When Piotr Teodorowski arrived in Aberdeen, he was an 18-year-old student who had just left his family home in Poland for the first time to pursue his education overseas.
Standing confused and disorientated at the city’s bus station trying to find his way to his accommodation, he clearly remembers his first taste of Scottish hospitality.
“I asked a lady for help and she explained where the bus stop was and that you had to have the precise change,” he says. “She even offered to change my note.”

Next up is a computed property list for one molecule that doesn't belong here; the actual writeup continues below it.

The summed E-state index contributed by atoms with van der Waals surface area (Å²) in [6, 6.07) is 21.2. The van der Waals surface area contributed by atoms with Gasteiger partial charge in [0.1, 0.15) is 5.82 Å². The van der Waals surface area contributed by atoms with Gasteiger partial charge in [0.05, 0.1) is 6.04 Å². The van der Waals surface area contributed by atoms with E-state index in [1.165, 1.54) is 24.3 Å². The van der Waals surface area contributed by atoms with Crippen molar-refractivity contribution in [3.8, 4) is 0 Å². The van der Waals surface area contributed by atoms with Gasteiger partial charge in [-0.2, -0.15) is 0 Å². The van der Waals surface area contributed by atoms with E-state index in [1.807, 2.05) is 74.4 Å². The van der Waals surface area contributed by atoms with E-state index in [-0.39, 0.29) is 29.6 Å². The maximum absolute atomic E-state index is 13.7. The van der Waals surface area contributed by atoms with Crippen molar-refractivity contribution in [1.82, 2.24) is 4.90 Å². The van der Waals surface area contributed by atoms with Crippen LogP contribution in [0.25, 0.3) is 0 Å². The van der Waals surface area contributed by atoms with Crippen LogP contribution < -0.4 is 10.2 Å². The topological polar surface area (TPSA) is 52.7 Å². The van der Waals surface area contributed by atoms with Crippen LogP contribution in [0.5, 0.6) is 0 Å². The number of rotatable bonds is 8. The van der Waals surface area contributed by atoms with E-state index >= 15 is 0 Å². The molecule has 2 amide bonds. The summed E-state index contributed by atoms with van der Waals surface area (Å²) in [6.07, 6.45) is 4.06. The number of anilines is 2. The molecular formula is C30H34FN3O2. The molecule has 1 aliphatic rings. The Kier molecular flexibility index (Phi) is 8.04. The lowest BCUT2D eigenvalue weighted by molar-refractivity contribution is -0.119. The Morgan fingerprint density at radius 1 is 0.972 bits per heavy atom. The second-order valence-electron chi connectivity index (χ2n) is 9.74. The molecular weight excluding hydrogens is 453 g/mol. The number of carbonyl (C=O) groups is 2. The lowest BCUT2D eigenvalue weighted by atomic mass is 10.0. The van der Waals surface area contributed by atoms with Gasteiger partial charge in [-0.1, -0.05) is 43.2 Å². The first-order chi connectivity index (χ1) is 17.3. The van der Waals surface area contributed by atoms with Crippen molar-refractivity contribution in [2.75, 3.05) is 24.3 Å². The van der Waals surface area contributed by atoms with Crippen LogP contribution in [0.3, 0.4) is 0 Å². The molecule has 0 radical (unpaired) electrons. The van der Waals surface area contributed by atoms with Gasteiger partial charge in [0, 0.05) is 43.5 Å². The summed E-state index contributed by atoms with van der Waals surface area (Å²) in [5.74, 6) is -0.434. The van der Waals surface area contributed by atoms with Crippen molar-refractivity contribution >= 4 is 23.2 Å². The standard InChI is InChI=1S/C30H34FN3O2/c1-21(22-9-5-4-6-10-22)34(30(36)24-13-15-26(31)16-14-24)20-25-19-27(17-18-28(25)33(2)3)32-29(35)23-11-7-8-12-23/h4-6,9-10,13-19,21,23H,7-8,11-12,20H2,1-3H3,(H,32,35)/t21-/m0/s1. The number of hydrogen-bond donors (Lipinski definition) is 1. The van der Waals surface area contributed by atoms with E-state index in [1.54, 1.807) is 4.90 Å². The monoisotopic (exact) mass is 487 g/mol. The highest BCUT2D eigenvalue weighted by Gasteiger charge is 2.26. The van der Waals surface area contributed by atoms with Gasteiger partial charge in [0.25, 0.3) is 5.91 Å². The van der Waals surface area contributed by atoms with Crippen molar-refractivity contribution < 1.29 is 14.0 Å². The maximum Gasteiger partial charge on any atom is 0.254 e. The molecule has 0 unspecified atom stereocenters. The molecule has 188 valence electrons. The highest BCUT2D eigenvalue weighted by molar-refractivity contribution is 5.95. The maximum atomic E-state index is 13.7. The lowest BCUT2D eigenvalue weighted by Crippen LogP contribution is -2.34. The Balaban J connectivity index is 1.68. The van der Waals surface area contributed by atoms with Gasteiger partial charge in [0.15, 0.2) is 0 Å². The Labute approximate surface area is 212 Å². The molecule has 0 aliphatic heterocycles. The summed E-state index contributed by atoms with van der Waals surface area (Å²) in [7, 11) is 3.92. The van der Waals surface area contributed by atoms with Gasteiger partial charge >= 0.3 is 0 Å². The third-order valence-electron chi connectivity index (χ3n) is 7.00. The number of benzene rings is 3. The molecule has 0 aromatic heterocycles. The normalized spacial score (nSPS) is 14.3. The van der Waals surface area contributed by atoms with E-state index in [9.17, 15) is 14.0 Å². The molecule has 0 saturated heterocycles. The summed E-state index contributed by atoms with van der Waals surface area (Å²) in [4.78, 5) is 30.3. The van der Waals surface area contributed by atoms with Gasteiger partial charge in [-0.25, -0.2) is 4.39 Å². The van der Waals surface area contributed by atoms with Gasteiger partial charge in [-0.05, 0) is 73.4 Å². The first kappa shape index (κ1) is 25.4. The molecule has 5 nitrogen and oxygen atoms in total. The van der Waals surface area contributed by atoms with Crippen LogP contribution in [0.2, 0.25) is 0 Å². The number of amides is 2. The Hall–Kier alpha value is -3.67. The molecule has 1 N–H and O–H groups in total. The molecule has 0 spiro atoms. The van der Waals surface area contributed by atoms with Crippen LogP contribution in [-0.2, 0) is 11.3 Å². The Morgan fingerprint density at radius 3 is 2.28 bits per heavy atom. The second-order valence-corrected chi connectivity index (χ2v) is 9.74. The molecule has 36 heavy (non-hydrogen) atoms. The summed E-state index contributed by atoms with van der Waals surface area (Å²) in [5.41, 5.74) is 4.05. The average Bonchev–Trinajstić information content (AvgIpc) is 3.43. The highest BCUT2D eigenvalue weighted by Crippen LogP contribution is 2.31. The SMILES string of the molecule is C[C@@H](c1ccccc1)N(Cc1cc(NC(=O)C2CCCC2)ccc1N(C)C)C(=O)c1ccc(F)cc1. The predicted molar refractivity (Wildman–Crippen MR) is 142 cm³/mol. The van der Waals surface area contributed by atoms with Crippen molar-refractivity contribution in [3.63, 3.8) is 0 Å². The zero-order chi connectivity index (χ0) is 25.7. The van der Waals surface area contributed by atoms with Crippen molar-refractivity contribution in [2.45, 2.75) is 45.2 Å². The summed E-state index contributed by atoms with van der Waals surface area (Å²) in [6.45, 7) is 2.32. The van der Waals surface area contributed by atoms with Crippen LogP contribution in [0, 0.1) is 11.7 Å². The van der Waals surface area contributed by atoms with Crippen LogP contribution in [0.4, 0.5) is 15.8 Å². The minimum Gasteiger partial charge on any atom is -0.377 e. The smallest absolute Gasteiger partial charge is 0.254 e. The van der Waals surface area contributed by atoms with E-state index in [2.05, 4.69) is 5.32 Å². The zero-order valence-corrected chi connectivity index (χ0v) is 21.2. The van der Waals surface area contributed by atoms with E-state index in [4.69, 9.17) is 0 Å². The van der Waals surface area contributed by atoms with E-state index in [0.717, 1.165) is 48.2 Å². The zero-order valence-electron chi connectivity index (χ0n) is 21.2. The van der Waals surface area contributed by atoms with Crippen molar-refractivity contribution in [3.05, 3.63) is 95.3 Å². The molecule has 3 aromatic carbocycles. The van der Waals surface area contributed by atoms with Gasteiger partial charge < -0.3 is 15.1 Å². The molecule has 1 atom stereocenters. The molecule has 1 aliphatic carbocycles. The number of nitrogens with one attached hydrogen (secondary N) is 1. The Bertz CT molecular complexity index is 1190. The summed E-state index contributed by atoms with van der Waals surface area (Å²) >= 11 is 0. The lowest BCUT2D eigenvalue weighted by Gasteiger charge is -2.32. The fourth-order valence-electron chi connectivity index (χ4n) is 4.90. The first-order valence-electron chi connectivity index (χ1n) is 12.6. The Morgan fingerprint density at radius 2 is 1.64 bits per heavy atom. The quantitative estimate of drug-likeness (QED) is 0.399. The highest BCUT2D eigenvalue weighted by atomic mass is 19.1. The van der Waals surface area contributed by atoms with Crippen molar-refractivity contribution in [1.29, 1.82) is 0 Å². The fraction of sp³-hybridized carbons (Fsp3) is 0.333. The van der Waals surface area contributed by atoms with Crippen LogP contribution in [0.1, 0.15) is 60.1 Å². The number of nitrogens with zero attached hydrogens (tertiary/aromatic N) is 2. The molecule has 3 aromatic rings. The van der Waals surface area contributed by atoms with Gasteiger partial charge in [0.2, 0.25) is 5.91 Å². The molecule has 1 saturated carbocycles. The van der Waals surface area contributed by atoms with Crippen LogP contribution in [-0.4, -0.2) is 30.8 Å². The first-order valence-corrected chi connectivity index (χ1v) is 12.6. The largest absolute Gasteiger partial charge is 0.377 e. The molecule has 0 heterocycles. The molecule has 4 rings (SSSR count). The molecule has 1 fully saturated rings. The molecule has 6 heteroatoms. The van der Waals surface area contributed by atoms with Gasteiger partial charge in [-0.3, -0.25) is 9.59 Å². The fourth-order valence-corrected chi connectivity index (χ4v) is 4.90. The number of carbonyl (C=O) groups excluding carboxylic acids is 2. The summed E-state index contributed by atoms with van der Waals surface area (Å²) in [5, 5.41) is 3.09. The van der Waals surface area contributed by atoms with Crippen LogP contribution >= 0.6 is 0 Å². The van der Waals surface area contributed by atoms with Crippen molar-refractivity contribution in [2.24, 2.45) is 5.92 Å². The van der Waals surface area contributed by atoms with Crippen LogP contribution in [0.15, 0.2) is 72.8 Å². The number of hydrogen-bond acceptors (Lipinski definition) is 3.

Six years down the line, the 25-year-old Labour activist is hoping to give something back to the city that welcomed him, by becoming the first Polish person ever to win a seat on Aberdeen Council.
Aberdeen is one of the most multicultural cities in Scotland, with around one in six residents born outside the UK, of which the largest proportion are Poles.
In Mr Teodorowski’s ward of Torry and Ferryhill alone there are 2,000 Poles, so one version of his election video is recorded in Polish with English subtitles to appeal to his countrymen and women.
However, he insists that he is not running merely to be a Polish representative on the council.
“I would like to represent everyone,” he says.
“I consider Aberdeen to be my home, I’ve always been a local guy.”